Governor Jerry Brown is negotiating yet another salary increase for state prison employees, the fourth in seven years.
Salaries for California’s prison employees already exceed $5 billion per year, 2.5x the revenues of the country’s largest private prison corporation. Pension and other benefits raise the total compensation cost to $8 billion per year, nearly $1 billion more than governor and legislature will provide the University of California and California State University.
57,000 people work in California’s prisons. 675,000 students attend UC and CSU. Looked at that way, the governor and state legislature are electing to spend $140,000 in compensation per prison employee and ~$10,000 per university student.
This latest increase follows three salary increases negotiated by Brown and approved by the legislature in 2011, 2103 and 2016. Because of the way California’s General Fund works, the cost of those increases falls on discretionary programs such as UC, CSU, courts and parks.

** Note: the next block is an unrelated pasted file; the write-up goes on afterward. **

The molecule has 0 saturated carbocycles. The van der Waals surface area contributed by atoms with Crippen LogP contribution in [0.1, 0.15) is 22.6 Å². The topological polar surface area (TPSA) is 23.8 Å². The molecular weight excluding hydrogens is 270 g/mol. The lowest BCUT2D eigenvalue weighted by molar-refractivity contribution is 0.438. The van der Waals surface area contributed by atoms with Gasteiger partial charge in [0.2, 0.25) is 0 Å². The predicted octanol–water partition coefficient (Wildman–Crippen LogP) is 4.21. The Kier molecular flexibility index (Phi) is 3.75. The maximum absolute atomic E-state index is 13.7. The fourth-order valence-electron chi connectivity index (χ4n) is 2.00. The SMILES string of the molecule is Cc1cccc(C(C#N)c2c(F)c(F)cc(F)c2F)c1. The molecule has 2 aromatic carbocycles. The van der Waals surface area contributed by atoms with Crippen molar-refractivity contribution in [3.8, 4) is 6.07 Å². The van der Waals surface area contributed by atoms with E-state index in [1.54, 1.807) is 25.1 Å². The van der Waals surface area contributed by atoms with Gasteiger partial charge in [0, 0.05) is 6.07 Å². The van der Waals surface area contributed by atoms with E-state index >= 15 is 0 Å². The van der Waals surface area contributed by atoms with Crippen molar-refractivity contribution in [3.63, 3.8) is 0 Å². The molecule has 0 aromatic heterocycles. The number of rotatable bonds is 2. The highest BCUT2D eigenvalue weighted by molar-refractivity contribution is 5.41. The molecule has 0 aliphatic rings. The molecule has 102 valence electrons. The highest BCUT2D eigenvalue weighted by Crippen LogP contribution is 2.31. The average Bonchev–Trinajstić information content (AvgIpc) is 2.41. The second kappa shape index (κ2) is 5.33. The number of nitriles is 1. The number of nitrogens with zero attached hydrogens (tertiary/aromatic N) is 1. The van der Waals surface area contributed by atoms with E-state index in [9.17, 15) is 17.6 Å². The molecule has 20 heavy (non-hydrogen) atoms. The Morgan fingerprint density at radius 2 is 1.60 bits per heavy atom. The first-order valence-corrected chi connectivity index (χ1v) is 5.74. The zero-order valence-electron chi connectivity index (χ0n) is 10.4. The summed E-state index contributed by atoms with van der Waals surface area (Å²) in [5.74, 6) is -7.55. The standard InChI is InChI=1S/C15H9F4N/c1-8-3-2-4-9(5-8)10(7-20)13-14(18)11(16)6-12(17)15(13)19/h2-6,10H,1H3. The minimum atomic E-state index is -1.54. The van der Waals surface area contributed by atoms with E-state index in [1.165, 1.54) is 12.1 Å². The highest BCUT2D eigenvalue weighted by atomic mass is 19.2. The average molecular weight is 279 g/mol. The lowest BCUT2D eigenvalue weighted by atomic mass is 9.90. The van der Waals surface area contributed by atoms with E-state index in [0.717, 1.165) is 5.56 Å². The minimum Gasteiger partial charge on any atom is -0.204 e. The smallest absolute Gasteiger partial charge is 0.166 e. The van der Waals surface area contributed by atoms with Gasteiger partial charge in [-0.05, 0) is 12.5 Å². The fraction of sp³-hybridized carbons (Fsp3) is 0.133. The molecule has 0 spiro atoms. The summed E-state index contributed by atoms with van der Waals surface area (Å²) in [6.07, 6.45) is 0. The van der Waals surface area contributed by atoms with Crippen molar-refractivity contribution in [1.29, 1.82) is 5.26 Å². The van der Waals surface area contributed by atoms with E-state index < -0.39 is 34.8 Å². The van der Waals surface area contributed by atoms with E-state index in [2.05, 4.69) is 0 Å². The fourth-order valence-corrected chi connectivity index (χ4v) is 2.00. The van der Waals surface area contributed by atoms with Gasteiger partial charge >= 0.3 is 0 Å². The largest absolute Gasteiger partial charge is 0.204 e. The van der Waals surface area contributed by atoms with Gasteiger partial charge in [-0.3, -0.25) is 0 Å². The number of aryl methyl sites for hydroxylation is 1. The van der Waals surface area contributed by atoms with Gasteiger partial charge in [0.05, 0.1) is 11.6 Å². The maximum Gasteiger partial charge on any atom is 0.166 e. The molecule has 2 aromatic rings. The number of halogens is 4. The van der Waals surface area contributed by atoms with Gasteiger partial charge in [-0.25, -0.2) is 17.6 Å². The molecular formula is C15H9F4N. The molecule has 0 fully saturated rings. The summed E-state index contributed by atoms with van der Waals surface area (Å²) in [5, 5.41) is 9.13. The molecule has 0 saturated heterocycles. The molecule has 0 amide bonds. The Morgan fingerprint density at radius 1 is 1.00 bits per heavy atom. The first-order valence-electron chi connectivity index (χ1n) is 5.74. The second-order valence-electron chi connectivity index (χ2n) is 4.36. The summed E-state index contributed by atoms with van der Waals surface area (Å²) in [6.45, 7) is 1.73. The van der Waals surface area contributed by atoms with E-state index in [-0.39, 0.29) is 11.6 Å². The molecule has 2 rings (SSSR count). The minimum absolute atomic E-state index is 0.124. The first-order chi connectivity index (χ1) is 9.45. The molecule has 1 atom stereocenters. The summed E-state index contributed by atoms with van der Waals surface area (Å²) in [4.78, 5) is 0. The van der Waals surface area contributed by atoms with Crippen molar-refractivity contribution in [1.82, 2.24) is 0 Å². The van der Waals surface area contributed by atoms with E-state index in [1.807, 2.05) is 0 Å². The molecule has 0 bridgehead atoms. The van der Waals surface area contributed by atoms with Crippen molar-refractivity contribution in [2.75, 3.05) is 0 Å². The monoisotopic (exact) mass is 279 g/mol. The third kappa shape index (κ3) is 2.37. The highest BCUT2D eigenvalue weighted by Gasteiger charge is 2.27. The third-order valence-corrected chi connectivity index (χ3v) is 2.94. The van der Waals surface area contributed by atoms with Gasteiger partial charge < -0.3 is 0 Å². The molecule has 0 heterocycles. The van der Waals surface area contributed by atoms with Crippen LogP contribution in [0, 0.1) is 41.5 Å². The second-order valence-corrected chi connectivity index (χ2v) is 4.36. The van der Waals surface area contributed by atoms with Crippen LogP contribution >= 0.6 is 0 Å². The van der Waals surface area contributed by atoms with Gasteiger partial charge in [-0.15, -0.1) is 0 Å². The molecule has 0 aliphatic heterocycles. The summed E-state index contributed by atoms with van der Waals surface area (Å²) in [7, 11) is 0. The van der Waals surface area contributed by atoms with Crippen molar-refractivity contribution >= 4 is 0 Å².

What accounts for Brown’s generosity towards California’s prison employees? Presumably he wanted their support for some reforms he sought earlier this decade to reduce the state’s prison population, now 127,000 inmates. But the latest increase is a mystery. The Legislative Analyst’s Office seems to have a similar view.
It can be tempting to blame prison employees or their unions but they are perfectly within their rights in seeking the highest possible compensation. The blame, if any, falls on the governor and the legislature for it is is they who represent citizens and taxpayers and who negotiate and approve employee compensation.
The legislature should drill down before it approves the latest increase. Even if it approves the salary increase there is an opportunity to free up money for UC, CSU and other discretionary programs by, eg, eliminating subsidies for retired employee health insurance.